The OECD's proposal would then require each participating jurisdiction to require Service Providers operating in such jurisdiction to report information about Users to the governing body, which would then exchange information about beneficial owners in other participating jurisdictions with the governing bodies of those jurisdictions. The proposal does not specify who constitutes a Service Provider, including whether such Service Provider must be a legal entity, as opposed to a decentralized autonomous organization (DAO) or a miner, as examples, or whether such Service Provider has to have an actual ability to collect such information about Users.
On May 10, 2022, after a year of wrangling, the German Federal Ministry of Finance (BMF) published a 24-page letter of explanations on the tax implications of the acquisition, sale/exchange, and use of cryptocurrencies. The BMF letter became effective upon publication and applies to all open cases. Ultimately, the German tax consequences of cryptocurrency transactions depend on whether the cryptocurrencies are held as private assets or business assets. For example, the BMF letter explains that investors who hold their cryptocurrency as private assets can sell it tax-free if a holding period of at least one year (that is, the speculation period) is observed.[5] This one-year period does not apply if cryptocurrency is held as a business asset. The distinction between private assets and business assets is also decisive for acquisitions of cryptocurrency through hard forks or airdrops.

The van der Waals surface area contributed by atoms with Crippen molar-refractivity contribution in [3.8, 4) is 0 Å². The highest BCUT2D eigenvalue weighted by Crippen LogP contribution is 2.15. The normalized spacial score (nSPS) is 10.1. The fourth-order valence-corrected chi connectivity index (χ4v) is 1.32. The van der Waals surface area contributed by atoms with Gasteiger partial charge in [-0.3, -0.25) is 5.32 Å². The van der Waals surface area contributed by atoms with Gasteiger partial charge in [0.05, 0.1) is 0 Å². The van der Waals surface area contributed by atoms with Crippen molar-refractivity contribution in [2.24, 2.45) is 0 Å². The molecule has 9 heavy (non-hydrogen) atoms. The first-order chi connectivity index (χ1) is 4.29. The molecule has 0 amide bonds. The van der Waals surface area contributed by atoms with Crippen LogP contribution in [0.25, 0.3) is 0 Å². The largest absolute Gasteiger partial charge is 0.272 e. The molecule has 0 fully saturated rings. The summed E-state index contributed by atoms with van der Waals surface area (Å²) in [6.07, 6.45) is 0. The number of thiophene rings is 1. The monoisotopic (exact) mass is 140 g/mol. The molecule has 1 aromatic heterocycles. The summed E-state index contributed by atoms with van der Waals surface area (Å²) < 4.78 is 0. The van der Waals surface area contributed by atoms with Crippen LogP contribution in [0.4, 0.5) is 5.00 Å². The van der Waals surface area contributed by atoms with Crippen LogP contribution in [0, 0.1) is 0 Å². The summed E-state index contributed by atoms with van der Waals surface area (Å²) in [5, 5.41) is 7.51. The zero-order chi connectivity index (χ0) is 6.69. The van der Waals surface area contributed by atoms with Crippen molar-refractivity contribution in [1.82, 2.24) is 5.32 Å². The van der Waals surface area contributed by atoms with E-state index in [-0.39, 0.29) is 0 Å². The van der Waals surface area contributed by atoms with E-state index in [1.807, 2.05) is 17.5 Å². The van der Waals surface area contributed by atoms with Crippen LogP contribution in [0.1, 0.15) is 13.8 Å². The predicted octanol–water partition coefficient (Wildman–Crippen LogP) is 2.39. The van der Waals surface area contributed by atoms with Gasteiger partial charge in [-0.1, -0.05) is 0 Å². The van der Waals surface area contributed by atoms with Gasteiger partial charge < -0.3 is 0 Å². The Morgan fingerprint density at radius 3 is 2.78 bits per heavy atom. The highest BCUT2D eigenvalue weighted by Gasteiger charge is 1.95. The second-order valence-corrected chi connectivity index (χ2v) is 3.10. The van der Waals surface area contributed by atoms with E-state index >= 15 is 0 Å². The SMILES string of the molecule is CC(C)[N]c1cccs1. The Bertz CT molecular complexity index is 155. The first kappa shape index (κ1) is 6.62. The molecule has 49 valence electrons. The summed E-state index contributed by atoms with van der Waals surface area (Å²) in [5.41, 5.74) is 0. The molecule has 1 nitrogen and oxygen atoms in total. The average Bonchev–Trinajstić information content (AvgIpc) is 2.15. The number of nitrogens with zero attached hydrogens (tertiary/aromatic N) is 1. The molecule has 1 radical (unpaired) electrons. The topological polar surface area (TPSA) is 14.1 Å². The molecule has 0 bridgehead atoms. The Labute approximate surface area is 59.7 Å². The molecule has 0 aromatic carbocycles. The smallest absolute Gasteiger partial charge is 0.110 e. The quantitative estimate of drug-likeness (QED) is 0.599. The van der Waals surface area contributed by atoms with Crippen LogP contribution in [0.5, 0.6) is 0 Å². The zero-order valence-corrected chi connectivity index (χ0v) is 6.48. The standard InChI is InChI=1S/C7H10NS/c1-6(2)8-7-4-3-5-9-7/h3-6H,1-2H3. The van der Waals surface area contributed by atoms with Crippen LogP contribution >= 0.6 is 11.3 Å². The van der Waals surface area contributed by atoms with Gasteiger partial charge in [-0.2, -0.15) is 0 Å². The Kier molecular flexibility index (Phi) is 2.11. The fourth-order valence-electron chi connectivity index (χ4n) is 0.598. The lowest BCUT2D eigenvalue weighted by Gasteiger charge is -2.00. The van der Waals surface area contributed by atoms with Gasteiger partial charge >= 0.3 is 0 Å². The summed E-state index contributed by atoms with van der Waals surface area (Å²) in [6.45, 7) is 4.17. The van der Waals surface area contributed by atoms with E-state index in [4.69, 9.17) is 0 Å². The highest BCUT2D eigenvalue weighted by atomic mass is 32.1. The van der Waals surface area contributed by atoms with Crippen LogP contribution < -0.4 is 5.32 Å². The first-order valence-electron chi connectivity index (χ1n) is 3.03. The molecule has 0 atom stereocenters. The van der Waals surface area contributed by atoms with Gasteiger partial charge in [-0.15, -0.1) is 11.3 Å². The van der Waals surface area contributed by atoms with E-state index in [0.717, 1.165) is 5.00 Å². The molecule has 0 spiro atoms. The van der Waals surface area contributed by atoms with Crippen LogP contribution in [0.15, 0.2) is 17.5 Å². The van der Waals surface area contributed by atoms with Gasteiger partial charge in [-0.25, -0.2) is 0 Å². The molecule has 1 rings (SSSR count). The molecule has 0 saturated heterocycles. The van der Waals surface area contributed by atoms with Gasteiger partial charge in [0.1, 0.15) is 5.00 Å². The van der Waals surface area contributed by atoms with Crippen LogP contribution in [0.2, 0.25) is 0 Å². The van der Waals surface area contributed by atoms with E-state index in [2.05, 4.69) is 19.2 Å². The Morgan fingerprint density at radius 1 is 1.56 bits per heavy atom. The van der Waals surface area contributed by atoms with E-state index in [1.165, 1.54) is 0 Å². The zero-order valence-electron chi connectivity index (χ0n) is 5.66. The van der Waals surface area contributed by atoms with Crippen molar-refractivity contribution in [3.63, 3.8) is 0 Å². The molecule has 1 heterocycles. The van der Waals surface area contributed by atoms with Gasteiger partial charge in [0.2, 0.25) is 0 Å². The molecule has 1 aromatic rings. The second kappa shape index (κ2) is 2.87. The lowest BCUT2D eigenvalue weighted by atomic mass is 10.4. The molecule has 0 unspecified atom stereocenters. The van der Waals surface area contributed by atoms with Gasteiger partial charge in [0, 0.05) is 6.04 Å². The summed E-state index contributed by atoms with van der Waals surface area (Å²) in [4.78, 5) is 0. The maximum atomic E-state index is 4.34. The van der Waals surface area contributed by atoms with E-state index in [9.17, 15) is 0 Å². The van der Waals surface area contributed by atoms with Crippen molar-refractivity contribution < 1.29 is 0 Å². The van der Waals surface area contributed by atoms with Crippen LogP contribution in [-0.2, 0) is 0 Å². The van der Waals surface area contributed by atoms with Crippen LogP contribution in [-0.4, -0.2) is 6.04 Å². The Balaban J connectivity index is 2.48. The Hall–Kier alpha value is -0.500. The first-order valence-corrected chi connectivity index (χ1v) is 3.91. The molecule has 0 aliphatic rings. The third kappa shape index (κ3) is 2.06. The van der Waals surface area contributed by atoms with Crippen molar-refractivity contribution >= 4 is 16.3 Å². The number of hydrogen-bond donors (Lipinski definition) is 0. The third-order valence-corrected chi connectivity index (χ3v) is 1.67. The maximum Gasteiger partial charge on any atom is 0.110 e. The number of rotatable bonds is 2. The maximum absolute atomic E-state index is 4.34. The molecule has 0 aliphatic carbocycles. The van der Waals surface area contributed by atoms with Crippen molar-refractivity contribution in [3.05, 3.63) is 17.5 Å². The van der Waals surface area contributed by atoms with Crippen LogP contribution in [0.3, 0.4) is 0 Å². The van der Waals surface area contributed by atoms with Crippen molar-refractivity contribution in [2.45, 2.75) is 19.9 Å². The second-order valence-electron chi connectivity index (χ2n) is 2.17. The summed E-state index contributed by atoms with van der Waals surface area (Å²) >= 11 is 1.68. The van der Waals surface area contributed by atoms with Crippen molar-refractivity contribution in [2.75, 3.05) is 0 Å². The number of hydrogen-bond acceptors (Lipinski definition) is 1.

Although the demarcation between private asset investment and commercial trading remains complex and highly fact-specific, the BMF letter provides the following guidance:
Type of Asset/Activity
Tax Treatment
Cryptocurrency held by a German corporation (e.g., a GmbH)
Business asset
Mining (proof of work) and forging (proof of stake), in which block rewards and transaction fees are collected in return for the block creation
German tax authorities regularly assume a commercial activity and the cryptocurrencies used and received are considered business assets.
Block creation
Leads to an acquisition (not a production!) of the asset, which has to be recognized at the market price at the time of acquisition (profit-increasing). Any acquisition costs may only be deducted from the profit when the proceeds from the sale are realized.
Continued purchase and sale of cryptocurrencies
Following German tax law principles that apply to traditional securities and foreign exchange trading, the continued purchase and sale of cryptocurrencies should not be sufficient in itself, even if it is on a considerable scale and extends over a longer period of time, for the assumption of a commercial enterprise, as long as it still takes place in the usual forms, as is the case with private individuals. However, the BMF letter does not address what constitutes a “usual form” of trading in cryptocurrencies among private individuals. This silence leaves continued legal uncertainty and an open area for dispute, especially against the background of the fast-moving nature of trading and massive value fluctuations in the crypto sector that require quick action by the holder.
Staking (without taking over the block creation) as well as, if applicable, the participation in mining and staking pools or a cloud mining service.
May fall within the scope of private asset management. However, the determination will depend on the underlying facts.
Acquisition of cryptocurrencies by private investors in the context of airdrops (as is often the case in the context of marketing campaigns for the launch of virtual currencies).